It’s a clear case of déja vu, all over again. Back in the 1980s, Brian Mulroney raised the spectre of U.S. protectionism, then set out to win guaranteed access for our exports. He didn’t succeed: we got a “dispute panel” system instead, and even that doesn’t work. But his government was publicly committed to “guaranteed access,” so Mulroney put a brave face on his 1988 deal – spinning it as essential insurance, worth the steep price (i.e., control over our energy) we paid for it.
The rest, of course, is history. From softwood lumber to beef to steel, American trade policy (driven by the nitty-gritty of American politics) has been as active and arbitrary as ever. “Guaranteed access” was always a fiction. Now, instead of learning from that experience, we’re seeing a near-exact reprise with last month’s “agreement in principle” on government procurement.
The Harper government has been playing catch-up since the Buy American controversy blew up a year ago. Harper’s stated goal, as for Mulroney in 1988, was to negotiate Canadian exemption from U.S. trade laws.
The talks dragged on, and now the U.S. Recovery Act money has almost all been spent. But, as in 1988, the optics of coming home empty-handed were abhorrent. So last month negotiators unveiled their “breakthrough”: Canadian companies get a temporary right to bid on whatever contracts have not yet been finalized, but only for seven of the specific programs funded by the Recovery Act. Based on U.S. Trade Representative data, those remaining contracts might total $4 or 5 billion worth of business (or one-half of one percent of the total $800 billion Recovery Act budget). And there’s no guarantee Canadian companies will win a dime of that business – especially since they’re coming so late to the game.
What’s the cost of this one-time access to the Recovery Act’s crumbs? Far too high. Through the World Trade Organization system, Canada opens up access to public purchasing in all provinces. Where the Buy American exemption is time-limited, Canada’s offer is mostly permanent. Our provincial and municipal procurement is worth tens of billions of dollars every year – and this is the first time these immense purchases will be subject to the provisions of international trade law. Worse yet, we’re doing this right when many struggling Canadian manufacturers (from public transit to pharmaceuticals to windmills) could benefit mightily from the strategic leveraging of a home-field advantage.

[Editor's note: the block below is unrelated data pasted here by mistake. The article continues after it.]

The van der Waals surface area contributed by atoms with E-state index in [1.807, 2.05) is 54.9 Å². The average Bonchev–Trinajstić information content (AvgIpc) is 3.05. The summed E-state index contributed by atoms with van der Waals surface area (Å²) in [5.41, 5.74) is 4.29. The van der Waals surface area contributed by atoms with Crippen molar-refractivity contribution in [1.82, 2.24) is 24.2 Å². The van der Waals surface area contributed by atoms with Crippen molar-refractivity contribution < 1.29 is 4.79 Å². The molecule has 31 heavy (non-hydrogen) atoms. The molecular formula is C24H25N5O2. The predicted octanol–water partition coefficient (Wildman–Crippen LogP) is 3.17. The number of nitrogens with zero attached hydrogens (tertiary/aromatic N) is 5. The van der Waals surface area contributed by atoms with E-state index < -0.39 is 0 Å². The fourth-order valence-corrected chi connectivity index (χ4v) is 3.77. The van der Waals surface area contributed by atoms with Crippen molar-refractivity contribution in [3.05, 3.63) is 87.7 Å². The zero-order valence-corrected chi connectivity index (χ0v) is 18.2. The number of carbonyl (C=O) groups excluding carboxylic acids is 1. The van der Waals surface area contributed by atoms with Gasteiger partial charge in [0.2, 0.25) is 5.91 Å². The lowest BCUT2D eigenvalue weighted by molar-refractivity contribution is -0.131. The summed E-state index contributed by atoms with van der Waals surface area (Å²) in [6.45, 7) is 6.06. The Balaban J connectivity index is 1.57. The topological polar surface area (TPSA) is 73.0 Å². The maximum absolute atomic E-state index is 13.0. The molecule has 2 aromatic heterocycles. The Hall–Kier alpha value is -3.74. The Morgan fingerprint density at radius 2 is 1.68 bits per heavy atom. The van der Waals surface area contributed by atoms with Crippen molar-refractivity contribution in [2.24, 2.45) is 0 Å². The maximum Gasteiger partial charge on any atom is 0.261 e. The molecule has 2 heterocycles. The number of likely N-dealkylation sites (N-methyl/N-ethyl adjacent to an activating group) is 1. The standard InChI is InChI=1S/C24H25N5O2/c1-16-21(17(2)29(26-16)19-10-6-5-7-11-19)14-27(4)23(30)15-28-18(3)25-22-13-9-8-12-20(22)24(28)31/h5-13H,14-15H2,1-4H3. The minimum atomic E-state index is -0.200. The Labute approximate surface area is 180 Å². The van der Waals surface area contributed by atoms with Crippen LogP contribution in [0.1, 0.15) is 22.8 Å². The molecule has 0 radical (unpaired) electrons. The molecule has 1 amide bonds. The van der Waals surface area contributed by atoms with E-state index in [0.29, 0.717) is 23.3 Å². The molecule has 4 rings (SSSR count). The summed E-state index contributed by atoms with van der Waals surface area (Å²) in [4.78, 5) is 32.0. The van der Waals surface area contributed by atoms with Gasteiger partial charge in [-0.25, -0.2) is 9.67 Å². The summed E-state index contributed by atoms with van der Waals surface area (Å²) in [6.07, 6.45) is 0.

Perhaps the greatest irony is that the real macroeconomic impact of Obama’s Buy American preferences on our actual exports has never been demonstrated. Canada’s sales to America have been hammered, all right – but by the recession, not by protectionism. Most recent statistics (covering the first 11 months of 2009) indicate that total Canadian exports to the U.S. declined by a painful 30% from the same period in 2008.
Consumer industries (like auto, where exports fell 32%) led the decline, as Americans endured their worst economic downturn since the 1930s. Curiously, many industries which depend on public works spending (and hence should have been most vulnerable to Buy American) actually experienced stronger performance than industries where government purchasing is irrelevant. For example, Canada’s exports of cement and concrete, ventilation equipment, turbine and power machinery, and even plastic pipe (the stuff rabid U.S. protectionists were ripping out of the ground) all held up better last year than our overall U.S. exports.
Our best hope, therefore, is to quickly get America back to work. President Obama is trying to do that, with government spending injections seven times larger (proportionately) than Ottawa’s. That’s why U.S. GDP grew three times faster than ours over the last half of 2009. Only that gathering U.S. recovery can resuscitate our exports, not another optics-driven trade deal.
Video clips of U.S. contractors ripping up Canadian pipe sparked abundant righteous indignation in Canada. But the impact of Buy American on our aggregate exports has been statistically invisible; for individual companies which were genuinely harmed, this deal won’t make any difference. Yet now our politicians want to permanently tie our own hands governing a major additional chunk of our economy – just so they can prove (like in 1988) that they did something.
Doctors take an oath to “do no harm.” But in this case, the “cure” is definitely worse than the disease.
(Jim Stanford is an economist with the Canadian Auto Workers and a CCPA research associate.)